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    France: National Association of Indochina Veterans (A.N.A.I.)

    No one

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    Dear Gentlemen,


    Presentation of the insignia of the National Association of Indochina Veterans*

    * Association Nationale des Anciens d'Indochine / A.N.A.I.





    I am fond of this insignia because of its bucolic theme, a far cry from the horrors of war.

    This badge is also available in black.

    This association, created December 27,1917 was dissolved September 27, 2012.

     All the direct links of this association are gone unfortunatly.


    Anciens de l’Indochine, leurs familles, leurs amis et leurs soutiens : présentations de l'ANAI et de l'ANAPI. - Réserve Citoyenne du Gouverneur militaire de Paris (reserve-citoyenne-paris.org)

    Translation google:


    The National Association of Indochina Veterans (ANAI) was an association governed by the law of 1901 and approved by the Ministry of Veterans Affairs, bringing together French, Vietnamese, Cambodians and Laotians attached to the memory of Indochina.

    Under its statutes, its objectives were to:

    To make Indochina known to public opinion;

    To illustrate in particular the work that France has accomplished there for three centuries;

    To defend the moral interests and honour of veterans and victims of war;

    To promote mutual aid for the benefit of the Indochina veterans and Indochinese in need;

    To facilitate the knowledge of the French and Indochinese of today.


    It forbade any debate of a political, religious or trade union nature.


    The ANAI was open to all those, civilians and soldiers, who had served, lived or stayed in Indochina; it also welcomed anyone interested in present-day Vietnam, Cambodia or Laos who wished to rediscover its French lineage and keep its memory alive.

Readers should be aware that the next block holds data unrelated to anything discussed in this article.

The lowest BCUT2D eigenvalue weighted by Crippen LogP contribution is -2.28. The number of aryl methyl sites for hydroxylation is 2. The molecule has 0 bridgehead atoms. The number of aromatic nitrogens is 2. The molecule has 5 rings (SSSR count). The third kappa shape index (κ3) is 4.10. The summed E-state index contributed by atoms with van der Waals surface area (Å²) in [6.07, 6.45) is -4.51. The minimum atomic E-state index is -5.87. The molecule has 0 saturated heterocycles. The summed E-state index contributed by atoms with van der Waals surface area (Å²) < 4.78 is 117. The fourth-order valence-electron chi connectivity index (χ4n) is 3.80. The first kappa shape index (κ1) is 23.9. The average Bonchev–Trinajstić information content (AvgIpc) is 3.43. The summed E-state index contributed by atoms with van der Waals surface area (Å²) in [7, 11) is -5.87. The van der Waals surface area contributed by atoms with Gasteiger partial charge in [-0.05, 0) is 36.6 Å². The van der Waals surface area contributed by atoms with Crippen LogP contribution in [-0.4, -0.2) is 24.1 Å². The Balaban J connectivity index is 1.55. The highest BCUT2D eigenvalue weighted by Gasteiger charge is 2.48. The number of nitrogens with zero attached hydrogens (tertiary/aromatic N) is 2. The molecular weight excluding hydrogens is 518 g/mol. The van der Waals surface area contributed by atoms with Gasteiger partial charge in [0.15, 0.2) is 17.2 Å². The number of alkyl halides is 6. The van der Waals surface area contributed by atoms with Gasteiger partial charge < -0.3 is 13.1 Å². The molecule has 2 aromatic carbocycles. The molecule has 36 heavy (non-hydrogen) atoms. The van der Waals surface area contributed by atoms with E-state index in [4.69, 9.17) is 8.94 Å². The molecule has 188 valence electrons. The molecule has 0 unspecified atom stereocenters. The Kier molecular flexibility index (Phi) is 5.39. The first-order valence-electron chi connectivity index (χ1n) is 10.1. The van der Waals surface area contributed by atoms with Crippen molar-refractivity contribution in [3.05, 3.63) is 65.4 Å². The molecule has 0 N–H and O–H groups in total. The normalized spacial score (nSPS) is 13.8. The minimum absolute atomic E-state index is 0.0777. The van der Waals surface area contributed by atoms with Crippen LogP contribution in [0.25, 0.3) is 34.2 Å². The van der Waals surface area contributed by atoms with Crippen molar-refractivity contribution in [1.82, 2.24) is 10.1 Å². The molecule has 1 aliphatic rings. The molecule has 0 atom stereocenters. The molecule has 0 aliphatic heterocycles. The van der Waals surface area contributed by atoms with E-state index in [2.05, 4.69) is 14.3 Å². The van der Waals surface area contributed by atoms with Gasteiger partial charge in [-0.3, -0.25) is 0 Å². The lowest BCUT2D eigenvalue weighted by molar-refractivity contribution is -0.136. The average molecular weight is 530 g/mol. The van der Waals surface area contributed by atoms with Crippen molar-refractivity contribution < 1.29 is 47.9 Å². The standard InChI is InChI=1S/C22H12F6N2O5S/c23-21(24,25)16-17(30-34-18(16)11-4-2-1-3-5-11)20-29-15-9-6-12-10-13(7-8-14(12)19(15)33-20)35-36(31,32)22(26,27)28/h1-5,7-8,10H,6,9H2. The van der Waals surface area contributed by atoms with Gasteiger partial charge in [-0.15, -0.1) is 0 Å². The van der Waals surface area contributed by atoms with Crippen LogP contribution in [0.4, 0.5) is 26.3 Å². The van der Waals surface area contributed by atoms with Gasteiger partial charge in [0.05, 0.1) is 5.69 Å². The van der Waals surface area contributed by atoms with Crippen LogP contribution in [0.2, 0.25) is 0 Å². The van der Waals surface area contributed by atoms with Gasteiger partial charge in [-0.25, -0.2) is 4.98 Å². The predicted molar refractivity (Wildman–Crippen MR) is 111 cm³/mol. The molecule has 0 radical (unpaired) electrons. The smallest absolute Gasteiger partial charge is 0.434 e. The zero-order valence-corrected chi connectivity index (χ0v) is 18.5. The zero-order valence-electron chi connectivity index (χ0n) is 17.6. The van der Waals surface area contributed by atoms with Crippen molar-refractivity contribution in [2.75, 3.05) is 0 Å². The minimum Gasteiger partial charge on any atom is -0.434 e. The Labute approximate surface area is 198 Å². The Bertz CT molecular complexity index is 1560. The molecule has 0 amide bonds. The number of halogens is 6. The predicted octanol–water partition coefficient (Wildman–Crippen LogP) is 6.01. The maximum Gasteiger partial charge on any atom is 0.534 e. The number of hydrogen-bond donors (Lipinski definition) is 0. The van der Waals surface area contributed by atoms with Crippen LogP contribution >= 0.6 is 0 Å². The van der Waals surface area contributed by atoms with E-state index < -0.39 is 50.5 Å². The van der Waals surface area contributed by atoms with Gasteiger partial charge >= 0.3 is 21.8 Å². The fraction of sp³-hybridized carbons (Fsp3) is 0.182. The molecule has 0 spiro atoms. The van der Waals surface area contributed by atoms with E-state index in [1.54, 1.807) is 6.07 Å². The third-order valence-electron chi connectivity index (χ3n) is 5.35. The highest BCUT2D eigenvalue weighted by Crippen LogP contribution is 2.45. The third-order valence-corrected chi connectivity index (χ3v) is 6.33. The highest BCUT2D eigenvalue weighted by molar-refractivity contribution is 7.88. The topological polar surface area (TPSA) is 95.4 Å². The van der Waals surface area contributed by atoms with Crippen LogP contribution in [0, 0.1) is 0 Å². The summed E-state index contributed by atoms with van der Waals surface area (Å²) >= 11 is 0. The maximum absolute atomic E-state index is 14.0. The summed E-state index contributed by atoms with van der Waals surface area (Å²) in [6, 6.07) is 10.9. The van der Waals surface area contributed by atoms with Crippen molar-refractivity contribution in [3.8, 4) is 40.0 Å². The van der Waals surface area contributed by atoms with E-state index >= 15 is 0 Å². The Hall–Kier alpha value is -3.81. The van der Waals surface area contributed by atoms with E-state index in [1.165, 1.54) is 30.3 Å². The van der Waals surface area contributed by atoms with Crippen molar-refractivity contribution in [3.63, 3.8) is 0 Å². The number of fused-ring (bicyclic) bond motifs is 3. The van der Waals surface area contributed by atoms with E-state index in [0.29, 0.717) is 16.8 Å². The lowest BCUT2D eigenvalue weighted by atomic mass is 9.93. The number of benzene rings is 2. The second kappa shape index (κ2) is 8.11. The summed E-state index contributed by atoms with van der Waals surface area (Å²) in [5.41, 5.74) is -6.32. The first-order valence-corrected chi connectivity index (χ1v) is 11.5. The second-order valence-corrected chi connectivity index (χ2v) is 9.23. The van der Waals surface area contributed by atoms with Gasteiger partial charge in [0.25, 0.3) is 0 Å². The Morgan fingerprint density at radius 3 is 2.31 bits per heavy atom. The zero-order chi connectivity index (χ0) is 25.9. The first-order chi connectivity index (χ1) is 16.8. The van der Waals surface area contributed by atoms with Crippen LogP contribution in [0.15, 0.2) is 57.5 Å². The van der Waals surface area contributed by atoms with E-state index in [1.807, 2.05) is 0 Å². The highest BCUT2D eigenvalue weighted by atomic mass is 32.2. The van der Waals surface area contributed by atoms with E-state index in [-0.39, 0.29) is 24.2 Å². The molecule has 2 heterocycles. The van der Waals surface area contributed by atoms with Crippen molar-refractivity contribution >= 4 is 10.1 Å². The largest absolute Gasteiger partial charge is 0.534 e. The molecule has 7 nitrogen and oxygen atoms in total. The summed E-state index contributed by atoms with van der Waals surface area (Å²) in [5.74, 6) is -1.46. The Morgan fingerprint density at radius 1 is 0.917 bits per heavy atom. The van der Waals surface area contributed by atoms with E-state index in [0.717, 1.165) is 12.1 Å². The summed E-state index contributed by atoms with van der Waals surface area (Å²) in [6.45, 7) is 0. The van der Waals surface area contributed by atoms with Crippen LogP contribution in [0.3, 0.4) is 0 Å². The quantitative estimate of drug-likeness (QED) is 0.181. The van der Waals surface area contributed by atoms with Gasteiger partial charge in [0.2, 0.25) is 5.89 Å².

Its national headquarters were established in Paris.

    It was dissolved at the Extraordinary General Assembly in September 2012 and therefore disappeared on 31 December 2012.

    But since January 1, 2013, a certain number of sections, set up as departmental associations (see the ANAPI website to find this list) continue the work of the ANAI."


    Note: do not confuse with  ANAPI – Association Nationale des Anciens Prisonniers Internés Déportés d'Indochine 


    Association nationale des anciens prisonniers internés déportés d'Indochine — Wikipédia (wikipedia.org)

    Translation google:


    " The National Association of Former Prisoners and Internees of Indochina (ANAPI) is a French association intended to identify and bring together all people who were prisoners, hostages or deported to the Far East during the Second World War, the Indochina War and the Korean War.

    The association aims to bring together former prisoners, both civilian and military, of the Imperial Japanese Army during the takeover of French Indochina by the Empire of Japan, prisoners and hostages, those of the Viet Minh during the Indochina War, and those of the North Koreans during the Korean War. "


    Yours sincerely,

    No one


    - law of 1901 Association loi de 1901 — Wikipédia (wikipedia.org)

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    No One,


    Very interesting. Is there any significance to the three different colors, such as tiers of membership, or is it simply a design element?



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    Dear TracA,


    "Is there any significance to the three different colors ..."


    I can't say, asking myself the same question for years without finding an answer.


    Yours sincerely,

    No one

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